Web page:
HRT risks outweigh benefits for chronic disease prevention, research confirmsBMJ 2013; 347 doi: http://dx.doi.org/10.1136/bmj.f5885 (Published 02 October 2013) Cite this as: BMJ 2013;347:f5885
Hormone replacement therapy (HRT) is not recommended for chronic disease prevention as the risks outweigh the benefits, further follow-up from the large Women’s Health Initiative trials has found.1
The studies included more than 27 000 postmenopausal women aged between 50 and 79 who were enrolled at 40 centres in the United States.
One trial was for women with an intact uterus who received either conjugated equine oestrogens (0.625 mg a day) plus medroxyprogesterone acetate (2.5 mg a day) or placebo for a median 5.6 years.
The second trial was for women who had undergone a hysterectomy who received conjugated equine oestrogen alone or placebo for a median 7.2 years. The women were followed for an additional six to eight years until 30 September 2010.
The latest results, reported in the journal of the American Medical Association, JAMA, show that among the women given oestrogen plus progesterone there were 206 cases of invasive breast cancer, compared with 155 in the placebo group (hazard ratio 1.24 (1.01 to 1.53)). These women also had more cases of coronary heart disease, but the difference was not significant (196 versus 159; hazard ratio 1.18 (95% confidence interval 0.95 to 1.45)). Risks were also increased for stroke, pulmonary embolism, gallbladder disease, urinary incontinence, and dementia in those aged 65 and older.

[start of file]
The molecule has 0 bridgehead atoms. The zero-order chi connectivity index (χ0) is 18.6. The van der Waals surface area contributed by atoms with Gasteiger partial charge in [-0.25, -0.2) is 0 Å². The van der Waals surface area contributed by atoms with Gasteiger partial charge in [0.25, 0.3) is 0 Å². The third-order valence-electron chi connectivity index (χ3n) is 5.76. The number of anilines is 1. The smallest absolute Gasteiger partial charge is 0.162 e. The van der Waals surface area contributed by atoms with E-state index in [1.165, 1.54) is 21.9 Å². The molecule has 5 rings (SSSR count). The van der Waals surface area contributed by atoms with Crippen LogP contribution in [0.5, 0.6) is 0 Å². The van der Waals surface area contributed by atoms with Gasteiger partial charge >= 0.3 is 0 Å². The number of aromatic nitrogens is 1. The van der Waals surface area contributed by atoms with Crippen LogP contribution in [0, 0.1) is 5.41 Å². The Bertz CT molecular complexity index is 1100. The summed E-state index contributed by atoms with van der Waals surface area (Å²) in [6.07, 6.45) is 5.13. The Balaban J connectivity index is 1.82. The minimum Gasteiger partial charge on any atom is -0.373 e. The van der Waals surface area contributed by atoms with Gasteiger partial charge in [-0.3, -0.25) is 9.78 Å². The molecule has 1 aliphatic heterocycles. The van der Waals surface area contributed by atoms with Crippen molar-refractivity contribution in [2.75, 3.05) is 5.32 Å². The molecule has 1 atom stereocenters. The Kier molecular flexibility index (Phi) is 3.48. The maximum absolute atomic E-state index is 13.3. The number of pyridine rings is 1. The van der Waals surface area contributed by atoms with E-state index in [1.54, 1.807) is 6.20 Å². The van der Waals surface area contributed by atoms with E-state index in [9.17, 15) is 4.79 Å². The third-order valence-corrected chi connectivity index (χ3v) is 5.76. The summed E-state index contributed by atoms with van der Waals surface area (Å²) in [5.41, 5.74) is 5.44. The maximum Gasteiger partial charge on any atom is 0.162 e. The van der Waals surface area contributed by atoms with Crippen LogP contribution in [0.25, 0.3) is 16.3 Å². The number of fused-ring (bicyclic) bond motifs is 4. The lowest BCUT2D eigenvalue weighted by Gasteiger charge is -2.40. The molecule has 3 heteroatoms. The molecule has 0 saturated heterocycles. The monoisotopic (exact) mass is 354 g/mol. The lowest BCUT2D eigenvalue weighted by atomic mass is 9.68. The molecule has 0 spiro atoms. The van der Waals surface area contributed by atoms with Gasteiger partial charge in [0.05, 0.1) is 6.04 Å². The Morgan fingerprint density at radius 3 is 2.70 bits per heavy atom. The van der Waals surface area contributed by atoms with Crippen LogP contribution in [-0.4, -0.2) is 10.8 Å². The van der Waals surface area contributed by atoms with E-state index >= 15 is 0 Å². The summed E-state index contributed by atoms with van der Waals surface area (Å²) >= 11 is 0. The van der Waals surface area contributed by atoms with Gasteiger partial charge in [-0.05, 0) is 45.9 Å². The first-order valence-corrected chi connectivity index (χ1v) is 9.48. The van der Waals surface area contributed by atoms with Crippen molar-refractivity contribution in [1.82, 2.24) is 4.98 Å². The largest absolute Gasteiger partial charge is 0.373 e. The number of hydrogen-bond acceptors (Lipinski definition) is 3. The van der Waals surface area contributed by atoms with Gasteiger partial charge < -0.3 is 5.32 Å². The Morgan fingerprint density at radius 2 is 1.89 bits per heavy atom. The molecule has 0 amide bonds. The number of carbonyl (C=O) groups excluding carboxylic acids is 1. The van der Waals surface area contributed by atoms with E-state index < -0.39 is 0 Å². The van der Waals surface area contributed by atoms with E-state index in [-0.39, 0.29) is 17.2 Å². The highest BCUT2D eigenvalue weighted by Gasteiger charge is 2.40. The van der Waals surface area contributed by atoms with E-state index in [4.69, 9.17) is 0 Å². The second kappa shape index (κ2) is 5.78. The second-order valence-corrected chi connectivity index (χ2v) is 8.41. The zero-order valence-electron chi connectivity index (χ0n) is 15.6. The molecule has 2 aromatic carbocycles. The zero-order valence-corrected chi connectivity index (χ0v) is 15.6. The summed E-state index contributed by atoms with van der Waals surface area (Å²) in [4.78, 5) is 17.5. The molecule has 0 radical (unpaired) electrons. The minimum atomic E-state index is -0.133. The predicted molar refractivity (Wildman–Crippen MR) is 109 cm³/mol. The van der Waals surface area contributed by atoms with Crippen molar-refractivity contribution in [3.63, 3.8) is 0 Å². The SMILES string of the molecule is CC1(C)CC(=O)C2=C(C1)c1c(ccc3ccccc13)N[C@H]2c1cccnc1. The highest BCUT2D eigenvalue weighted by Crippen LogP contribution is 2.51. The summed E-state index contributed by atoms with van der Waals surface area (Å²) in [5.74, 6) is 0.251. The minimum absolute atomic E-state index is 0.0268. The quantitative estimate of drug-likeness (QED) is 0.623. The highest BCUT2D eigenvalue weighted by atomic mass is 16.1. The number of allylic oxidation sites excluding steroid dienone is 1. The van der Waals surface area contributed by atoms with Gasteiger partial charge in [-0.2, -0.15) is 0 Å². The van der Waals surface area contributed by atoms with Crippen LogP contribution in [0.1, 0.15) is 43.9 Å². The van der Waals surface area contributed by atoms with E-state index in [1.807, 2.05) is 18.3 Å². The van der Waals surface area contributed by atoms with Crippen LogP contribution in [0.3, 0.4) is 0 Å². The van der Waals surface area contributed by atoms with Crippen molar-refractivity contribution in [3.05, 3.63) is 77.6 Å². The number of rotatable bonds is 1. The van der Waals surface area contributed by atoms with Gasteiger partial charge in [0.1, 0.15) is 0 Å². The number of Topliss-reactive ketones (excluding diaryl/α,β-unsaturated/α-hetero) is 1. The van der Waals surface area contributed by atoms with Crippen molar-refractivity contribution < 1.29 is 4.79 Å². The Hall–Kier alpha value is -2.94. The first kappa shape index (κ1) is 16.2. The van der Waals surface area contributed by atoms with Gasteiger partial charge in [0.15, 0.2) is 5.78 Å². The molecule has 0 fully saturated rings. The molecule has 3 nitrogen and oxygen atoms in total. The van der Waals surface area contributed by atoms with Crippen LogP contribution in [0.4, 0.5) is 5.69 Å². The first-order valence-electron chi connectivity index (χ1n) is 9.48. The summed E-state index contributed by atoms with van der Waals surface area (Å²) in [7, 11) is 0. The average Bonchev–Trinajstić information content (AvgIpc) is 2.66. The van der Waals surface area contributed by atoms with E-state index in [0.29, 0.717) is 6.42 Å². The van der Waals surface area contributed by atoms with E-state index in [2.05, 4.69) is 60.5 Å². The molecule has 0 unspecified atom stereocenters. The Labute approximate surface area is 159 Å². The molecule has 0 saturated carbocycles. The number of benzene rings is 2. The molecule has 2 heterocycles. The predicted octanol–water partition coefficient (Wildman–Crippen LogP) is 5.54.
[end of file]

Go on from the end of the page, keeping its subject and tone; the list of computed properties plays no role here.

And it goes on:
Benefits included decreased hip fractures, diabetes, and vasomotor symptoms. Most of the risks dissipated after the intervention ended, although the risk of breast cancer persisted during the follow-up.
For women who had undergone a hysterectomy who only received oestrogen, the benefits and risks during the intervention phase were more balanced, with increased risks of stroke and venous thrombosis, reduced risk of hip and total fractures, and a non-significant reduction in breast cancer. Among women given oestrogen alone, the results were more favourable among younger women (aged 50-59) for all cause mortality and myocardial infarction.
The authors wrote, “Even though hormone therapy may be a reasonable option for management of moderate to severe menopausal symptoms among generally healthy women during early menopause, the risks associated with hormone therapy, in conjunction with the multiple testing limitations attending subgroup analyses, preclude a recommendation in support of conjugated equine oestrogen use for disease prevention even among younger women.”
Cite this as: BMJ 2013;347:f5885